Gov. Bill Haslam/The Tennessean
Tennessee's Republican Gov. Bill Haslam spent Wednesday stumping for Mitt Romney in Western North Carolina.
His first stop was the Romney campaign office in Asheville and from there he attended a round-table on agriculture and small business roundtable at Apple Wedge Packers and Growers in Hendersonville, according to the Romney campaign.
His last stop was in Sylva at a campaign office.
He told supporters in Asheville that North Carolina is key to Romney's plan to win the White House. President Obama won the state in 2008 by just 14,000 votes.
"This race is obviously being contested in all 50 states but it doesn't take a whole lot to deduce that there are going to be several states that are going to be really close in what's going to be a close election and North Carolina is undoubtedly one of those states," he said.
The Republican Party in North Carolina would like to give Romney a win in North Carolina. Much of the strategy focuses on how voters feel about the economy in a state where unemployement is still around 8 percent. And it focuses, as Haslam told supporters, on getting people to the polls on Election Day.
"The main thing is I belive the current occupant of the White House, having no business experience, does not understand business," said Barnardsville resident Wally Lee. "His policies are definently not pro-business, the business community is afraid to invest and therefore they cannot create more jobs."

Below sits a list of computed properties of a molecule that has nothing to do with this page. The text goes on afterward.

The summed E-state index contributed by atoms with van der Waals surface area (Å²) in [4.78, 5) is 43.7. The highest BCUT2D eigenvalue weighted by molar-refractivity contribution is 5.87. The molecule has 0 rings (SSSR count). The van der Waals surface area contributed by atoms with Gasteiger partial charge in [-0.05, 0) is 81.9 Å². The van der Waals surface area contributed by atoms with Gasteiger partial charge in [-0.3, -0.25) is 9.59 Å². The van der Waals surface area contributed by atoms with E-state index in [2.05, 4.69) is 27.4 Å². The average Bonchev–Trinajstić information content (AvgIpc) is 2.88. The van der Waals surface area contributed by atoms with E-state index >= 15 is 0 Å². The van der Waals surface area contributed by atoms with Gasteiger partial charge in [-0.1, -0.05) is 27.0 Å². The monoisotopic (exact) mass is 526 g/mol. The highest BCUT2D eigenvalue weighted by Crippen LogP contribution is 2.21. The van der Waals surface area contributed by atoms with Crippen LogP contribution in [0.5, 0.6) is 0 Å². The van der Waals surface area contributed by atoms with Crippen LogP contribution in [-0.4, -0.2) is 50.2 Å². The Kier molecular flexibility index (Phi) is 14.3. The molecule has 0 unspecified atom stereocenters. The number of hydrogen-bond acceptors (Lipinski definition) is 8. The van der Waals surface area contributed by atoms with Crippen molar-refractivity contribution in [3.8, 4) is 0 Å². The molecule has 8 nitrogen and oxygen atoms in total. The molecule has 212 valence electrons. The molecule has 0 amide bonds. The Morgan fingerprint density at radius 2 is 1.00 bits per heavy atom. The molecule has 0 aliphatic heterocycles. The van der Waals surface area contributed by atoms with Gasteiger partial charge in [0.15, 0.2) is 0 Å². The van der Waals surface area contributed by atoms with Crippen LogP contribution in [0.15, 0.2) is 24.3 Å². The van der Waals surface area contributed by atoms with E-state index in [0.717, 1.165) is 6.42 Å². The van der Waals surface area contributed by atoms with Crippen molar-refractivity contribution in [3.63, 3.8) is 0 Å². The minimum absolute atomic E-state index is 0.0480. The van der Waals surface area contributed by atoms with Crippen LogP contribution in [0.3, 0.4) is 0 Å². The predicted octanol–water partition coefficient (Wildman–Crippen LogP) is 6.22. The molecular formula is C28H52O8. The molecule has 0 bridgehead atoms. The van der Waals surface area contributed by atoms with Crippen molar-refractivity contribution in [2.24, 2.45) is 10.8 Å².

Obama blasted Mitt Romney's proposed new tax cuts on Wednesday, saying they will wind up costing the middle class more money.
"He's asking you to pay more so that people like him can get a tax cut," Obama told supporters in Mansfield, Ohio, the first of two campaign speeches today in a crucial swing state.
In addition to backing an extension of the George W. Bush tax cuts, Romney has also proposed new tax cuts of $5 trillion that will benefit mainly the wealthy, Obama told a friendly crowd.
"The bulk of this cut would go to the very top ... the wealthiest 1% of all households," Obama said. "Folks making more than $3 million a year -- the top one-tenth of one percent -- would get a quarter of a million dollars tax cut.''